Crude prices come down along with economic outlook

Well I guess we have one thing to be thankful for this Thanksgiving, oil prices are coming back down. All right it’s something and it was hard to find that silver lining especially after the week that we have had. It seems the world has gone crazy and there are new risks around every corner and these risks have conspired to bring oil prices back down. Now can you enjoy your turkey?

It was only weeks ago that oil bulls were basking in the intoxication of the Fed’s Quantitative Easing the sequel. The oil market topped $88.00 per barrel; it was a suckers rally as the market felt confident that all was well as the Fed had the markets' back. What was there to worry about?

Well after the Fed minutes we find out there is plenty to be worried about. The Fed’s grim economic outlook and a sense that perhaps some members of the Fed are questioning fed policy have helped reduce some oil trader’s optimism about QE2 inspired oil demand.

The Fed lowered its forecast for 2010 GDP down to 2.4 to 2.5% from their previous estimate of 3 to 3.5%. For 2011 they expect GDP between 3% and 3.6%, down from 3.5% to 4.2% previously. As far as 2012 when the market expects rates will finally increase GDP projection is little changed while the new 2013 projection is put at 3.5-to-4.6%. The Fed also downgraded expectations for the unemployment rate which were raised for 2011 to a rate, 8.9% to 9.1% is expected. In 2013, the jobless rate is still seen between 6.9% and 7.4%.

What’s even more of a concern is the members of the Fed may not be on board with all of the printing of money. The Fed Minutes said that participants differed in their assessments of the likely benefits and costs associated with a program of purchasing additional longer-term securities in an effort to provide additional monetary stimulus, though most saw the benefits as exceeding the costs in current circumstances. Most participants judged that a program of purchasing additional longer-term securities would put downward pressure on longer-term interest rates and boost asset prices; some observed that it could also lead to a reduction in the foreign exchange value of the dollar. Some expected these changes in financial conditions to help promote a somewhat stronger recovery in output and employment while also helping return inflation, over time, to levels consistent with the Committee's mandate. In addition, several participants argued that the stimulus provided by additional securities purchases would help protect against further disinflation and the small probability that the U.S. economy could fall into persistent deflation--an outcome that they thought would be very costly. Many, however, anticipated that additional purchases of longer-term securities would have only a limited effect on the pace of the recovery; they judged that the economy's slow growth largely reflected the effects of factors that were not likely to respond to additional monetary policy stimulus and thought that additional action would be warranted only if the outlook worsened and the odds of deflation increased materially. Many noted concerns that additional expansion of the Federal Reserve's balance sheet could put unwanted downward pressure on the dollar's value in foreign exchange markets. Several participants saw a risk that a further increase in the size of the Federal Reserve's asset portfolio, with an accompanying increase in the supply of excess reserves and in the monetary base, could cause an undesirably large increase in inflation. However, it was noted that the Committee had in place tools that would enable it to remove policy accommodation quickly if necessary to avoid an undesirable increase in inflation. For the oil market this perception the Fed may use some restraint increases the odds that the oil prices supported by a strong dollar may come back down as the dollar strengthens.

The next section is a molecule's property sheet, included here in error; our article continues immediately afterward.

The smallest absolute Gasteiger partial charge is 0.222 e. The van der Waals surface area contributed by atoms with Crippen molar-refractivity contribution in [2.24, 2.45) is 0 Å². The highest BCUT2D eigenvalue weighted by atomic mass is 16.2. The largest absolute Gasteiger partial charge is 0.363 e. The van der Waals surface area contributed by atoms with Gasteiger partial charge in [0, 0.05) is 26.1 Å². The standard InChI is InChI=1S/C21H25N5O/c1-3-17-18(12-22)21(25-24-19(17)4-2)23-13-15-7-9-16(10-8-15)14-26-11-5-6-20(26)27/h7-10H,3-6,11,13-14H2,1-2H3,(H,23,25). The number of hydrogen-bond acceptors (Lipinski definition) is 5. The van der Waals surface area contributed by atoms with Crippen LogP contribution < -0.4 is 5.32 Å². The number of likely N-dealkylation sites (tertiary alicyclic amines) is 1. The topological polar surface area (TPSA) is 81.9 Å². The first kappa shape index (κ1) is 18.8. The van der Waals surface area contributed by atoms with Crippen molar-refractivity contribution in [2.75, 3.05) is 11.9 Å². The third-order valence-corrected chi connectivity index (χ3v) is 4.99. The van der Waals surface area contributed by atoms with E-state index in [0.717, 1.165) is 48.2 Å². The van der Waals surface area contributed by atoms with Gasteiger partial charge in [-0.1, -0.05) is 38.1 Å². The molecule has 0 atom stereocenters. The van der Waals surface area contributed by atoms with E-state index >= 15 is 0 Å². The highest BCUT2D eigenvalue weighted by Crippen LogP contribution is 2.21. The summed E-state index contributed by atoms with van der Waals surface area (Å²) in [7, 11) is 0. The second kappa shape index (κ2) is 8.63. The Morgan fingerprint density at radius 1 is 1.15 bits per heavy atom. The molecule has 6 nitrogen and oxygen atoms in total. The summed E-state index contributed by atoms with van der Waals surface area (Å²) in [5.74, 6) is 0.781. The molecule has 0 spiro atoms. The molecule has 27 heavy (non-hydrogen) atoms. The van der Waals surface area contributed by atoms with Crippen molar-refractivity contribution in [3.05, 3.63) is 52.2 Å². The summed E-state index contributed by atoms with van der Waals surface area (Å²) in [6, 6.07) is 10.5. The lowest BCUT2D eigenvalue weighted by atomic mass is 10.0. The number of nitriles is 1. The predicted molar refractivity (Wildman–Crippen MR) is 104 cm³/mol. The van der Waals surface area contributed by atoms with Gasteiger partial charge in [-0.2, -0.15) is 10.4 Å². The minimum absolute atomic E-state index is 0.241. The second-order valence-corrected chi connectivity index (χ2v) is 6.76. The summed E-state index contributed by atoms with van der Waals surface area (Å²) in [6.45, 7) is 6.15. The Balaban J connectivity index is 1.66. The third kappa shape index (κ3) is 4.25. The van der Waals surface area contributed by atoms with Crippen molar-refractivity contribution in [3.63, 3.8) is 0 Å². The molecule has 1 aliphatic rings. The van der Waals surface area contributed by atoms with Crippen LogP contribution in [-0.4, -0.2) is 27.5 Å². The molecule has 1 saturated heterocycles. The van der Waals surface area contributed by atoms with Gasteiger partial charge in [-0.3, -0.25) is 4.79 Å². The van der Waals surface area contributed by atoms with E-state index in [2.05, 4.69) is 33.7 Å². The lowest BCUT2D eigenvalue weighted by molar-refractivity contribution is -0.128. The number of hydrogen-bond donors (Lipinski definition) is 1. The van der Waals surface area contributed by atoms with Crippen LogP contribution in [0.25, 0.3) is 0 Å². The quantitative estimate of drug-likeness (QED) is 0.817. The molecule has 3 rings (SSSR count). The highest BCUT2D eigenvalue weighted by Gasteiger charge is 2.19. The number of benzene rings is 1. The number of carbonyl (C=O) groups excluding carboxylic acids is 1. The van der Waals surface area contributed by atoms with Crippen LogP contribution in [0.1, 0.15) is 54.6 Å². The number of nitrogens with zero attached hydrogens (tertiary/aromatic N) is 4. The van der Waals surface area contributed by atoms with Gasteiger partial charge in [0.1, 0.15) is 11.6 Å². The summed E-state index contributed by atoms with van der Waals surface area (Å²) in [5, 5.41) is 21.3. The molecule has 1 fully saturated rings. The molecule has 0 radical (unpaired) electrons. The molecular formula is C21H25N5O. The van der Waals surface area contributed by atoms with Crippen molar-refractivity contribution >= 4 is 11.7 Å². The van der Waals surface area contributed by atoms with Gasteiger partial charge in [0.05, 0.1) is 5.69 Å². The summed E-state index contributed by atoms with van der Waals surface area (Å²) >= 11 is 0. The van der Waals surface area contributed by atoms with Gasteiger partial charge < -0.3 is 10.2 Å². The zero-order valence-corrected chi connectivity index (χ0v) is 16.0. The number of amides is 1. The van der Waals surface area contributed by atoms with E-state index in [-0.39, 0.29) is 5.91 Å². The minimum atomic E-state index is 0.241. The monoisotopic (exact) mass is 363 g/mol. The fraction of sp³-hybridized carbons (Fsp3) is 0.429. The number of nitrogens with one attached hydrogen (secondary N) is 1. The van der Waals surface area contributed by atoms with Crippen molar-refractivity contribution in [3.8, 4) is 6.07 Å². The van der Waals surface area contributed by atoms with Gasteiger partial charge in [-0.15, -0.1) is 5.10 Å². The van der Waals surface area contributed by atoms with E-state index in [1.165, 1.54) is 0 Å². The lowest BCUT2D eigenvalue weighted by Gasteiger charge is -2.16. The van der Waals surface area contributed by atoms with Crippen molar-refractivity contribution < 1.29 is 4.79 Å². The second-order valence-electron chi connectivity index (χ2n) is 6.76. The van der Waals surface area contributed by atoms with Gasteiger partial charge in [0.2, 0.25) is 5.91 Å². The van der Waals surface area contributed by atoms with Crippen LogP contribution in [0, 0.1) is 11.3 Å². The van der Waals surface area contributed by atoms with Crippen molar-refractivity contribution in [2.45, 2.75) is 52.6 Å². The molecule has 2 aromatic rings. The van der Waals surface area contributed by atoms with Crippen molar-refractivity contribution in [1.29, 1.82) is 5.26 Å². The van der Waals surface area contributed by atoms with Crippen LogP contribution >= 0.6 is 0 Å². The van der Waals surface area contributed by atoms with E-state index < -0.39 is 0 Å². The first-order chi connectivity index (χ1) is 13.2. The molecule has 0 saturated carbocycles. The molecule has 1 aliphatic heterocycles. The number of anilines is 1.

The dollar strengthened for other reasons as well. The situation in the Korean Peninsula as well as the concerns about Europe's strong comments from Angela Merkel about the future of the Euro and the thought that when you stop a leak in one of the PIIGs debt problems you will spring another.


Have a Wonderful Thanksgiving!

Phil Flynn is senior energy analyst for PFGBest Research and a Fox Business Network contributor. He can be reached at (800) 935-6487 or at pflynn@pfgbest.com.

About the Author
Phil Flynn

Senior energy analyst at The PRICE Futures Group and a Fox Business Network contributor. He is one of the world's leading market analysts, providing individual investors, professional traders, and institutions with up-to-the-minute investment and risk management insight into global petroleum, gasoline, and energy markets. His precise and timely forecasts have come to be in great demand by industry and media worldwide and his impressive career goes back almost three decades, gaining attention with his market calls and energetic personality as writer of The Energy Report. You can contact Phil by phone at (888) 264-5665 or by email at pflynn@pricegroup.com. Learn even more on our website at www.pricegroup.com.

 

Futures and options trading involves substantial risk of loss and may not be suitable for everyone. The information presented by The PRICE Futures Group is from sources believed to be reliable and all information reported is subject to change without notice.


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